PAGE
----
Number of consecutive missing samples that will cause the ambiguities to be reset. Again, this value needs to be adjusted if the rover measurement sample rate changes.

pos2-maxage = 100

Maximum delay between rover measurement and base measurement (age of differential) in seconds. This usually occurs because of missing measurements from a misbehaving radio link. I’ve increased it from the default because I found I was often still getting good results even when this value got fairly large, assuming the dropout occurred after first fix-and-hold.

pos2-rejionno = 1000

Reject a measurement if its pre-fit residual is greater than this value in meters. I have found that RTKLIB does not handle outlier measurements well, so I set this large enough to effectively disable it. There was a recent bug fix in the release code related to outliers but even with this fix I found that I got better results with a larger value.



out-solformat = enu, llh, xyz

I am usually interested in relative distances between rover and base, so set this to “enu”. If you are interested in absolute locations, set this to “llh” but make sure you set the exact base location in the “ant2” settings. Be careful with this setting if you need accurate z-axis measurements. Only the llh format will give you a constant z-height if the rover is at constant altitude. “Enu” and “xyz” are cartesian coordinates and so the z-axis follows a flat plane, not the curvature of the earth. This can lead to particularly large errors if the base station is located farther from the rover since the curvature will increase with distance.

out-outhead = on

No functional difference to the solution, just output more info to the result file.

out-outopt = on

No functional difference to the solution, just output more info to the result file.

out-outstat = residual

No functional difference to the solution, just output residuals to a file. The residuals can be very useful for debugging problems with a solution.

stats-eratio1 = 300

Ratio of the standard deviations of the pseudorange measurements to the carrier-phase measurements. I have found a larger value works better for low-cost receivers, but that the default value of 100 often work better for more expensive receivers since they have less noisy pseudorange measurements. Larger values tend to cause the kalman filter to converge faster and leads to faster first fixes but it also increases the chance of a false fix. If you increase this value, you should set pos2-arthres1 low enough to prevent finding fixes before the kalman filter has had time to converge. I believe increasing this value has a similar effect to increasing the time constant on a pseudorange smoothing algorithm in that it filters out more of the higher frequencies in the pseudorange measurements while maintaining the low frequency components.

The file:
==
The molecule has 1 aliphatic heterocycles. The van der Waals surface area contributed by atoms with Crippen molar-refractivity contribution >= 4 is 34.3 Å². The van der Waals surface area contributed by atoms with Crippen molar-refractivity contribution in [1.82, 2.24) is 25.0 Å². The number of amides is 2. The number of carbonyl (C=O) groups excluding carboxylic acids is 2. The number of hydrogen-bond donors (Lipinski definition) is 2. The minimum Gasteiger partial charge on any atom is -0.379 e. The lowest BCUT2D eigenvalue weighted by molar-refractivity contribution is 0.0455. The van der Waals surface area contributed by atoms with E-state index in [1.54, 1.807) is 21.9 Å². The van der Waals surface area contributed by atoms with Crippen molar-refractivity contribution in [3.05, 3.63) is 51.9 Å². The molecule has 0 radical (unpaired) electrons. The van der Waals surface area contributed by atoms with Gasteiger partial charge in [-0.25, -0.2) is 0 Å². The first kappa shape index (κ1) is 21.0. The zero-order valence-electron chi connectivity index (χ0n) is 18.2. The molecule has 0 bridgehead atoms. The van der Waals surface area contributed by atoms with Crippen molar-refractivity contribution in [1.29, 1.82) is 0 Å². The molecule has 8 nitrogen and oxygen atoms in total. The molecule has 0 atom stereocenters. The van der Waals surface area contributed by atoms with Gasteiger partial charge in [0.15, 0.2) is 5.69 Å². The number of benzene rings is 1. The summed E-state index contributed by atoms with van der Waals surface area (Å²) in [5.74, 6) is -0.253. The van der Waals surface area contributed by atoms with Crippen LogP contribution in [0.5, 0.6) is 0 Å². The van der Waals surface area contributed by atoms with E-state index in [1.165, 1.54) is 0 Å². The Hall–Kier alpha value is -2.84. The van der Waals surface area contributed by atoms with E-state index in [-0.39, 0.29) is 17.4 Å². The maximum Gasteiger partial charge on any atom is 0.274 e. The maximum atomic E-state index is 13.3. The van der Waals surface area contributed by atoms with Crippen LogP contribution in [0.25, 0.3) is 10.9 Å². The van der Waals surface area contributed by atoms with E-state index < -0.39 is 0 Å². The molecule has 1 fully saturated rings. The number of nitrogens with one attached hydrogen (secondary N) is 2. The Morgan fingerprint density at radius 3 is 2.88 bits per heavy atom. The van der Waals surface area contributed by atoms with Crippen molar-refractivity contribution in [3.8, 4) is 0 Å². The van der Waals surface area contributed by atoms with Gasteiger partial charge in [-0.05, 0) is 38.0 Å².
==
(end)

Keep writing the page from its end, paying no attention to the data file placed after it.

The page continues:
stats-prnaccelh = 1.0

If receiver dynamics are enabled, use this value to set the standard deviation of the rover receiver acceleration in the horizontal components. This value should include accelerations at all frequencies, not just low frequencies. It should characterize any movements of the rover antenna, not just movements of the complete rover so it may be larger than you think. It will include accelerations from vibration, bumps in the road, etc as well as the more obvious rigid-body accelerations of the whole rover.

stats-prnaccelv = 0.25

The comments about horizontal accelerations apply even more to the vertical acceleration component since in many applications the intentional accelerations will all be in the horizontal components. It is best to derive this value from actual GPS measurement data rather than expectations of the rigid-body rover. It is better to over-estimate these values than to under-estimate them.

ant2-postype = rinexhead, llh, single

This is the location of the base station antenna. If you are only interested in relative distance between base and rover this value does not need to be particularly accurate. For post-processing I usually use the approximate base station location from the RINEX file header. If you want absolute position in your solution, then the base station location must be much more accurate since any error in that will add to your rover position error. If I want absolute position, I first process the base station data against a nearby reference station to get the exact location, then use the ”llh” or “xyz”option to specify that location. For real-time processing, I use the “single” option which uses the single solution from the data to get a rough estimate of base station location.

ant2-maxaveep = 1